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Buddhist Nuns and Gendered PracticeIn Search of the Female Renunciant$
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Nirmala S. Salgado

Print publication date: 2013

Print ISBN-13: 9780199760022

Published to Oxford Scholarship Online: January 2014

DOI: 10.1093/acprof:oso/9780199760022.001.0001

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Subjects of Renunciation

Subjects of Renunciation

Chapter:
(p.123) 5 Subjects of Renunciation
Source:
Buddhist Nuns and Gendered Practice
Author(s):

Nirmala S. Salgado

Publisher:
Oxford University Press
DOI:10.1093/acprof:oso/9780199760022.003.0006

This chapter argues that the subject of the Sri Lankan Buddhist nun has been shaped by discourses about “third-world” development and constructed by researchers, state officials, and academics. It suggests that understanding how Sri Lankan nuns are represented in terms of their construction as subjects of renunciation helps in assessing the limitations of ideas such as collective activism, resistance, and protest in reading the lives of nuns and their acceptance of the higher ordination. Considering the multiple debates on Buddhist nuns that emerged in the 1980s and 1990s in Sri Lanka, and using works by Arturo Escobar, Dipesh Chakrabarty, and select social-movement theorists, this chapter also questions the idea that Sri Lankan nuns are resistant subjects in a religious “movement” vying for the higher ordination.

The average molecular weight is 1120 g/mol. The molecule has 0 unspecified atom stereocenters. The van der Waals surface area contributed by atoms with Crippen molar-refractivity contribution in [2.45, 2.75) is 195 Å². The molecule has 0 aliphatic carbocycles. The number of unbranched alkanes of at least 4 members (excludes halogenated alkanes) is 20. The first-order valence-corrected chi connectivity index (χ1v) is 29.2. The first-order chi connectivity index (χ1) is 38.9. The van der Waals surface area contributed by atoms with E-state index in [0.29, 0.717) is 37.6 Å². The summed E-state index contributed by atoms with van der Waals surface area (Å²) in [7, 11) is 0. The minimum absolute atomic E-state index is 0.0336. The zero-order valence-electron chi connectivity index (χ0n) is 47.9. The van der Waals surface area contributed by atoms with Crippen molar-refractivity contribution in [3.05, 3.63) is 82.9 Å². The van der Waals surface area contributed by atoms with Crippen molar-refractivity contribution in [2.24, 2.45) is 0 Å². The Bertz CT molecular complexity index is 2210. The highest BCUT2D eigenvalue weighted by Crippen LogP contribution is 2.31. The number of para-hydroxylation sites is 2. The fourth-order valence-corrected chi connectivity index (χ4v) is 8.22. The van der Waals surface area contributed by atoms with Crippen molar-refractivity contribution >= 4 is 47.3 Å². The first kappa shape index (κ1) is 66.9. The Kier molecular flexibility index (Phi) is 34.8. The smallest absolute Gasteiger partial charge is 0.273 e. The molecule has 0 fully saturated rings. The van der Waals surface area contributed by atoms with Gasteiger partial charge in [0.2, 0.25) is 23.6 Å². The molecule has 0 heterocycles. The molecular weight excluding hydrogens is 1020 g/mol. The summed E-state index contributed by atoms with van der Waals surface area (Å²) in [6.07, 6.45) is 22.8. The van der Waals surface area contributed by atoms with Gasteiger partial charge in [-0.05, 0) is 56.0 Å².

Keywords:   Sri Lanka, third-world, development, movement, resistant, higher ordination, subject, nun, renunciation

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